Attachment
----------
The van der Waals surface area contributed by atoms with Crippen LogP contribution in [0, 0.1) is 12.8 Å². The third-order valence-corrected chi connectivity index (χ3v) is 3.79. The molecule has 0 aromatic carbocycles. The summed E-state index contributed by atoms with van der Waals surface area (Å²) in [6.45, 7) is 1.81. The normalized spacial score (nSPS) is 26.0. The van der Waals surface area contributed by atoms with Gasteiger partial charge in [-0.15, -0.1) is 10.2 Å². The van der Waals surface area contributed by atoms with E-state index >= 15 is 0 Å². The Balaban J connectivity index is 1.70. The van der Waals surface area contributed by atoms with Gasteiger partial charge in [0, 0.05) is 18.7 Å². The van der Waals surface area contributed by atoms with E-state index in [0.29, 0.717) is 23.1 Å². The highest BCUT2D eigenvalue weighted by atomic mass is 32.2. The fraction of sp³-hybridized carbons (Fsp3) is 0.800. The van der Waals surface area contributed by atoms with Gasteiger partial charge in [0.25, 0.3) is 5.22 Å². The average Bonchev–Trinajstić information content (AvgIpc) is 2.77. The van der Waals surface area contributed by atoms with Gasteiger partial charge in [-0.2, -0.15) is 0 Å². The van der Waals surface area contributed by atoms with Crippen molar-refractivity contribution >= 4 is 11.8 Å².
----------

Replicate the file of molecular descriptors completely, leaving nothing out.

The van der Waals surface area contributed by atoms with Crippen LogP contribution in [0, 0.1) is 12.8 Å². The third-order valence-corrected chi connectivity index (χ3v) is 3.79. The molecule has 0 aromatic carbocycles. The summed E-state index contributed by atoms with van der Waals surface area (Å²) in [6.45, 7) is 1.81. The normalized spacial score (nSPS) is 26.0. The van der Waals surface area contributed by atoms with Gasteiger partial charge in [-0.15, -0.1) is 10.2 Å². The van der Waals surface area contributed by atoms with E-state index >= 15 is 0 Å². The Balaban J connectivity index is 1.70. The van der Waals surface area contributed by atoms with Gasteiger partial charge in [0, 0.05) is 18.7 Å². The van der Waals surface area contributed by atoms with E-state index in [0.29, 0.717) is 23.1 Å². The highest BCUT2D eigenvalue weighted by atomic mass is 32.2. The fraction of sp³-hybridized carbons (Fsp3) is 0.800. The van der Waals surface area contributed by atoms with Gasteiger partial charge in [0.25, 0.3) is 5.22 Å². The average Bonchev–Trinajstić information content (AvgIpc) is 2.77. The van der Waals surface area contributed by atoms with Gasteiger partial charge in [-0.2, -0.15) is 0 Å². The van der Waals surface area contributed by atoms with Crippen molar-refractivity contribution >= 4 is 11.8 Å².